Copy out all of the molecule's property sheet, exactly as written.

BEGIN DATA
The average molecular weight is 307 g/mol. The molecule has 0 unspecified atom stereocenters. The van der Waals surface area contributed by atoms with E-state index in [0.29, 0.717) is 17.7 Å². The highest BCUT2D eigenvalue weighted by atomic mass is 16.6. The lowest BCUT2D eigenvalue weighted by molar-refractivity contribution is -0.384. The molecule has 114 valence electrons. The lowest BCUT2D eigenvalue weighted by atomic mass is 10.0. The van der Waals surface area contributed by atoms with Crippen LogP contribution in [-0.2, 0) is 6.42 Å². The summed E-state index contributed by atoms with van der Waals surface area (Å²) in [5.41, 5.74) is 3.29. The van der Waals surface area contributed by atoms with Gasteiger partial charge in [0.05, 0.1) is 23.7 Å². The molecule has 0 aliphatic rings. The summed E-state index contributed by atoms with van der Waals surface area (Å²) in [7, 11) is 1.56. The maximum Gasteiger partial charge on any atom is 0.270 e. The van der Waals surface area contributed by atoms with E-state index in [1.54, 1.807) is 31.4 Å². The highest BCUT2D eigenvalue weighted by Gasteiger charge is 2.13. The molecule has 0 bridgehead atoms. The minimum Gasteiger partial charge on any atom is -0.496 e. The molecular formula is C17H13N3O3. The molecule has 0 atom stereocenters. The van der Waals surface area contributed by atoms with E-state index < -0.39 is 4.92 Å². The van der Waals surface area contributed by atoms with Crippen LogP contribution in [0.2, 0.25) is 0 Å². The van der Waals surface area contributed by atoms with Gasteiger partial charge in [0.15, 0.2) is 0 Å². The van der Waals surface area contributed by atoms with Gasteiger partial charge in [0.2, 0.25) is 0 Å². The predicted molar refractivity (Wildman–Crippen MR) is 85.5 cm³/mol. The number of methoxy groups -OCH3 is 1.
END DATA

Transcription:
The average molecular weight is 307 g/mol. The molecule has 0 unspecified atom stereocenters. The van der Waals surface area contributed by atoms with E-state index in [0.29, 0.717) is 17.7 Å². The highest BCUT2D eigenvalue weighted by atomic mass is 16.6. The lowest BCUT2D eigenvalue weighted by molar-refractivity contribution is -0.384. The molecule has 114 valence electrons. The lowest BCUT2D eigenvalue weighted by atomic mass is 10.0. The van der Waals surface area contributed by atoms with Crippen LogP contribution in [-0.2, 0) is 6.42 Å². The summed E-state index contributed by atoms with van der Waals surface area (Å²) in [5.41, 5.74) is 3.29. The van der Waals surface area contributed by atoms with Gasteiger partial charge in [0.05, 0.1) is 23.7 Å². The molecule has 0 aliphatic rings. The summed E-state index contributed by atoms with van der Waals surface area (Å²) in [7, 11) is 1.56. The maximum Gasteiger partial charge on any atom is 0.270 e. The van der Waals surface area contributed by atoms with E-state index in [1.54, 1.807) is 31.4 Å². The highest BCUT2D eigenvalue weighted by Gasteiger charge is 2.13. The molecule has 0 bridgehead atoms. The minimum Gasteiger partial charge on any atom is -0.496 e. The molecular formula is C17H13N3O3. The molecule has 0 atom stereocenters. The van der Waals surface area contributed by atoms with E-state index < -0.39 is 4.92 Å². The van der Waals surface area contributed by atoms with Crippen LogP contribution in [0.2, 0.25) is 0 Å². The van der Waals surface area contributed by atoms with Gasteiger partial charge in [0.15, 0.2) is 0 Å². The van der Waals surface area contributed by atoms with Gasteiger partial charge in [0.2, 0.25) is 0 Å². The predicted molar refractivity (Wildman–Crippen MR) is 85.5 cm³/mol. The number of methoxy groups -OCH3 is 1.